2.  The 2nd type of currant is a tiny berry related to the gooseberry.  These are black, red, or white currants.  The black ones are generally used for preserves, sysrups, and liqueurs (such as cossis), while the white and red are good for eataing out of hand, and such preparations as the famous French preserve bar-le-duc and using the red currants, cumberland sauce.


History:

The currant is one of the oldest known raisins.  The first written record was is A.D. 75 by "Pliny the Elder" who described a tiny, juicy, thick skinned grape in small bunches.  The first attempt to introduce the Black Corinth variety in the U.S.  was 1854.  The first successful vineyards of White and Red Corinth were in California in 1861.  Around 1901 David Fairchild of USDA imported high quality Black Currant cuttings from the Greek village Panariti.  Due to the popularity of Thompson Seedless grapes American production of the Black Curranat remained modest until the 1920's and 1930's  when their popularity  increased due to athe higher price they could bring and improved cultivation practices.Greece is the primary producer of currants at 80% of total world production. California, South Africa, and Australia share most of the remainder. 

Description:

Clusters of Black Corinth are small, round, and a reddish black color. The skin is very thin and the flesh is juicy and soft.  It is mostly seedless except for an occaisional large berry.  The fresh fruit of the Zante Currant s are very small and sweet with quick intense flavor.  Black Corinth, White Corinth, and Red Corinth are often marketed in the U.S. under the name "Champayne grapes" but despite the name they are not used to make champayne.  When dried they are used in cooking, especially baking and are a major ingredient in currant slice (or currant square) and currant cake in the U.K.  They are usually called simply "Currants" and are often used in scones, currant buns, Christmas cake,  Christmas pudding and mincemeat.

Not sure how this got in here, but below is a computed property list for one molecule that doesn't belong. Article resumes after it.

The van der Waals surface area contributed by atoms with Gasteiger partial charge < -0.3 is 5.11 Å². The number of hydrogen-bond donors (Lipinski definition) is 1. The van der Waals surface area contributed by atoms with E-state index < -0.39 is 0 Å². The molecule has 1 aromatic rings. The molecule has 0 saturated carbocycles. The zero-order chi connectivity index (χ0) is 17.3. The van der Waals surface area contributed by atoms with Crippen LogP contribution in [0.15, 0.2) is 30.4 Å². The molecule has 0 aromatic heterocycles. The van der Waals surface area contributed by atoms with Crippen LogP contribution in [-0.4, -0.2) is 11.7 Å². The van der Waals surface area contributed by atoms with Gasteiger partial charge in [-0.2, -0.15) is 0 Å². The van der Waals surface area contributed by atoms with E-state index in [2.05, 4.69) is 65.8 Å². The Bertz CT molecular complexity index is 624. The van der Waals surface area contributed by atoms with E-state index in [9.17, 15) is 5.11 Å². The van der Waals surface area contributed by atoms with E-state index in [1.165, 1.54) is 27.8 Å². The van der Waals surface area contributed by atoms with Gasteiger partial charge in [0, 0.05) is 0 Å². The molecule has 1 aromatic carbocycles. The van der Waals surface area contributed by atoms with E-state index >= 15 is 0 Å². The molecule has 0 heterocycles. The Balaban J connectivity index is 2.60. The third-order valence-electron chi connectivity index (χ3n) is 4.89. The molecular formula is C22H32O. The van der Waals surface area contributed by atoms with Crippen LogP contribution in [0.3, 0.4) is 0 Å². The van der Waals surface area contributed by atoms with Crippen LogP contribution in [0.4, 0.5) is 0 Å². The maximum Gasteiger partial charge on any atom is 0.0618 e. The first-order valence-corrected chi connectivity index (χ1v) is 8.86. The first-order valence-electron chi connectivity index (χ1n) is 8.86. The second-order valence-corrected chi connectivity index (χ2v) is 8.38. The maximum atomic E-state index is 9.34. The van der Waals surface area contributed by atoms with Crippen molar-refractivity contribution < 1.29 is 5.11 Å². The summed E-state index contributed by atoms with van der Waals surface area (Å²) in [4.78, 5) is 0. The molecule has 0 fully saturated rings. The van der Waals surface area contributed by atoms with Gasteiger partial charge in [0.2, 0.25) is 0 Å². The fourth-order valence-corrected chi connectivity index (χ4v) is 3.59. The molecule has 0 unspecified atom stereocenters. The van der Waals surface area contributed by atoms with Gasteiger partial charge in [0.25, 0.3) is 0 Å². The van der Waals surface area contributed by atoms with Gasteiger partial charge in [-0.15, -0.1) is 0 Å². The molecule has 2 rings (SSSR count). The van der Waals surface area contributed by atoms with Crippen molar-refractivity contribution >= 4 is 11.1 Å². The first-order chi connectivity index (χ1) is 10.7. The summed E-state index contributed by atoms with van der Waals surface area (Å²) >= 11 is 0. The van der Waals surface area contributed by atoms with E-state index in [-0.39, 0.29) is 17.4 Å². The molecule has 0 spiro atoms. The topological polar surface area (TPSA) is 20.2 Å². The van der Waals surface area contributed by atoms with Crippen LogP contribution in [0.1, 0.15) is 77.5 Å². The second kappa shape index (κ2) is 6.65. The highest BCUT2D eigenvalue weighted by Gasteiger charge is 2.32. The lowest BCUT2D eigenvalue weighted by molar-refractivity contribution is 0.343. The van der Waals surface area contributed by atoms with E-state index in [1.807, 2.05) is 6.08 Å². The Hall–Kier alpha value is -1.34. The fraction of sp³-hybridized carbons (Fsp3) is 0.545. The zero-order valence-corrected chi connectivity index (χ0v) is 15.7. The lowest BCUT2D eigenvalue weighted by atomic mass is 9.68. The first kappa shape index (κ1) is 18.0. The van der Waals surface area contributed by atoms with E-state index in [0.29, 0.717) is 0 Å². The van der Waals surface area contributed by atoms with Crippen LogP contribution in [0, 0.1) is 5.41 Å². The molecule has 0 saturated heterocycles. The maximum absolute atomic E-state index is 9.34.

Nutrition:

Black currants are an excellant source of vitamin C.  They have small but significant amounts of vitamin A, and flavonoid anti-oxidants such as beta carotene, zea-zanthin, and crypto-xanthin levels.  Black curranats are rich in many essential vitanins such as vitamins B5, B6, and B1.  They contain good amounts of mineral iron and are a good source of important minerals such as copper, calcium, phosphorus, manganese, magnesium and potassium which are essential for body metabolism.

Health Bemefits:

Black currants carry significantly high amounts of phenolic flavonoid phytochemicals called anthocyanins.  Scientific studies suggest consumption of Black curranats can have potential health effects against cancer, aging, inflammation, and neurological diseases.

Season:

Fresh currants are in season June through August. 

Selecting and Storing:

Choose currants that are plump and without hulls.  Place currants in a tightly covered container and store up to 4 days./  Wash with cold water just before using. 

Using:

  • Sweet, and delicious red, pink and white varieties of currants can be consumed fresh or dried as snacks.
  • Tart, astringent quality black currants are favored in many culinary dishes, especially boiled and pureed, across Europe.
  • They give refreshing taste when added to fruit cocktails.
  • Black currants are being used in the preparation of muffins, pie fillings, and ice creams.
  • The berries can be used in food industry in preparation of sauce, jam, jelly.
  • The berries are also used in flavored drink preparation.


So...... Eat up!  Enjoy!  I'll show you how.

Simple but Good:

Couscous with Pistachio, Scallions, and Currants:

1/2 c. currants                               2 pinches cinnomon
1 1/2 c. chicken broth                   6 TBS olive oil
2 TBS butter                                 1/2 c. sliced scallions
1 c. couscous                                1/2 c. pistachios
3 TBS lemon juice                        2 TBS parsley



In a small bowl cover currants with hot water.  Let sit and plump for 15 minutes.  In a saucepan heat the chicken brothand butter to a boil.  Stir in couscous.  Remove from heat and let stand covered for 5 - 10 minutes.  Make the dressing by whisking together the lemon juice, cinnamon, and olive oil.  When couscous is done, transfer to a bowl and break up lumps with a fork.  Drain currants and add.  Stir in scallions, pistachios, and parsley.  Toss with dressing and serve. 

(adsbygoogle = window.adsbygoogle || []).push({});
amzn_assoc_ad_type = "contextual"; amzn_assoc_tracking_id = "fruita0f-20"; amzn_assoc_marketplace = "amazon"; amzn_assoc_region = "US"; amzn_assoc_placement = "OZL7KATSDNEQZ7CN"; amzn_assoc_linkid = "OZL7KATSDNEQZ7CN"; amzn_assoc_emphasize_categories = ""; amzn_assoc_fallback_products = ""; amzn_assoc_width = "300"; amzn_assoc_height = "250";